Academic journal article Mennonite Quarterly Review

Eighteenth-Century Anabaptists in the Margravate of Baden and Neighboring Territories

Academic journal article Mennonite Quarterly Review

Eighteenth-Century Anabaptists in the Margravate of Baden and Neighboring Territories

Article excerpt

Abstract: Throughout the eighteenth century, Anabaptist tenants farmed a number of large impartible estates in the margravate of Baden-Durlach, a small principality in the upper Rhine Valley. Their management of these estates, which belonged to the margrave himself, local noble families or wealthy townspeople and villagers, won Anabaptist leaseholders a reputation for skillful and productive farming, and early in the century the government abandoned its hostile attitude in favor of the fiscal exploitation of the Anabaptist presence. Numerous credit and business ties between Anabaptist farmers and neighboring townspeople and villagers testify to their integration into the regional market economy. When Emperor Joseph II's policy of religious toleration allowed Anabaptists to lease estates in the Catholic outer Austrian parts of the upper Rhine valley after 1780, they repeatedly encountered opposition from ecclesiastical corporations and local peasants. An analysis of these conflicts reveals, however, that they were motivated primarily by competition for local influence and scarce economic resources rather than religious prejudice.

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In 1715 margrave Karl Wilhelm, ruler of the principality of Baden-Durlach, issued a general ordinance (Lands-Ordnung) for his territories. A typical document of the early modern police state, the Baden-Durlach ordinance of 1715 attempted to govern the subjects' behavior and regulate religious, economic and social life. In a section on Anabaptists and Schwenckfelders, the ordinance specified that the goal of the "Christian authorities" was to "eradicate all such false, damned sects as much as possible and plant the truth in their stead" (alle dergleichen irrige/ verdammte Secten/ so viel moglich/ ausszurotten/ und an derselben statt die Warheit zu pflantzen). The text identified three different kinds of sectarians. Those in the first category, consisting of religious leaders and teachers, were to be banished from the principality without mercy. Those in the second category--stubborn sectarians who refused to yield to religious instruction and disobeyed the public authorities--were to be admonished, obliged to attend Lutheran Sunday worship, and visited by the pastors; if these efforts to "reform" them all proved fruitless, these people should be expelled as well. The third category consisted of "simple-minded" persons who erred in matters of religious doctrine but had not yet been baptized and might still be brought to see the "truth." Like the others, they were to be admonished, instructed, threatened--and banished as a last resort. (1) While this normative text suggests that Anabaptists were unwelcome in the margrave's territories in the upper Rhine valley, Anabaptists were already living there by 1715, and the second decade of the eighteenth century actually became a crucial period for the consolidation and expansion of Anabaptist communities in the area. (2) Although the number of Anabaptists in Baden-Durlach remained much smaller than in the Alsace or the Palatinate, the margravate did become a significant center of eighteenth-century Anabaptism in the German southwest. By the end of the century, Anabaptists from Baden had started to move into neighboring Catholic territories in the jurisdiction of outer Austria. (3)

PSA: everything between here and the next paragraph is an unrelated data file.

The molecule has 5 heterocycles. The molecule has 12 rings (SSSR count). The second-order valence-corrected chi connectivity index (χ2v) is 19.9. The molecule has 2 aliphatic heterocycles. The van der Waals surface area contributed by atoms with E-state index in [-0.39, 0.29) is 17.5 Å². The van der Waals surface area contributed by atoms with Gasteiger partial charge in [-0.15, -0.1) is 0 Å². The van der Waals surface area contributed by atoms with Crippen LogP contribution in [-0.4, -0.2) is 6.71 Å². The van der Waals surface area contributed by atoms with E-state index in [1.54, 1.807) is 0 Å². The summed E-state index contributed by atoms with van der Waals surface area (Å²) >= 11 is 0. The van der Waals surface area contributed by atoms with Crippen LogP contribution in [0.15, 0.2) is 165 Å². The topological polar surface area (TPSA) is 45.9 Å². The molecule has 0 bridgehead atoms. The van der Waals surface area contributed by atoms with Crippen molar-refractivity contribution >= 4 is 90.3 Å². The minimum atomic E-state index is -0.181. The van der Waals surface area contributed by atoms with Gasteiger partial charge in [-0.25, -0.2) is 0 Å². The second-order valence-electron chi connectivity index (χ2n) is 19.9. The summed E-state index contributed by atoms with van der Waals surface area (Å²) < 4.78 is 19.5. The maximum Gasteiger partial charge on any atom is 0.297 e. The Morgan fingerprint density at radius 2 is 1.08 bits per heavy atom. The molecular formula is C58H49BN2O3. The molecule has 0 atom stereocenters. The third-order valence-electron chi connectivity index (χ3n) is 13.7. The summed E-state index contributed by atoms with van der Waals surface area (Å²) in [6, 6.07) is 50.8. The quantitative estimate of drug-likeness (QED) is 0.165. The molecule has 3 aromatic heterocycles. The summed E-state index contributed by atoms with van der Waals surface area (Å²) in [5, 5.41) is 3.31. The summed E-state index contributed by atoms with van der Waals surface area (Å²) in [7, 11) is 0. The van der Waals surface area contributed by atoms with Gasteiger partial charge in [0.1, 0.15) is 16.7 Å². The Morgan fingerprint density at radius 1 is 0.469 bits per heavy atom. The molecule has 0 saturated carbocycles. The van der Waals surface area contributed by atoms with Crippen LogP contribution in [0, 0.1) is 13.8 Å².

So far, however, historians have paid relatively little attention to their presence in this region, and many estates on which they settled have completely escaped scholarly notice. (4) This essay will fill this historiographical gap by tracing the spread of Anabaptist settlement in the margravate of Baden-Durlach and adjacent territories in the eighteenth century, examining the economic and social characteristics of their communities, and analyzing their relationship with other subjects in the villages and small towns of the area.

The setting of this study is the right bank of the upper Rhine valley, an area extending for roughly 130 miles between the Rhine river and the Black Forest mountains from the towns of Karlsruhe and Pforzheim in the north to the Swiss border in the south. …

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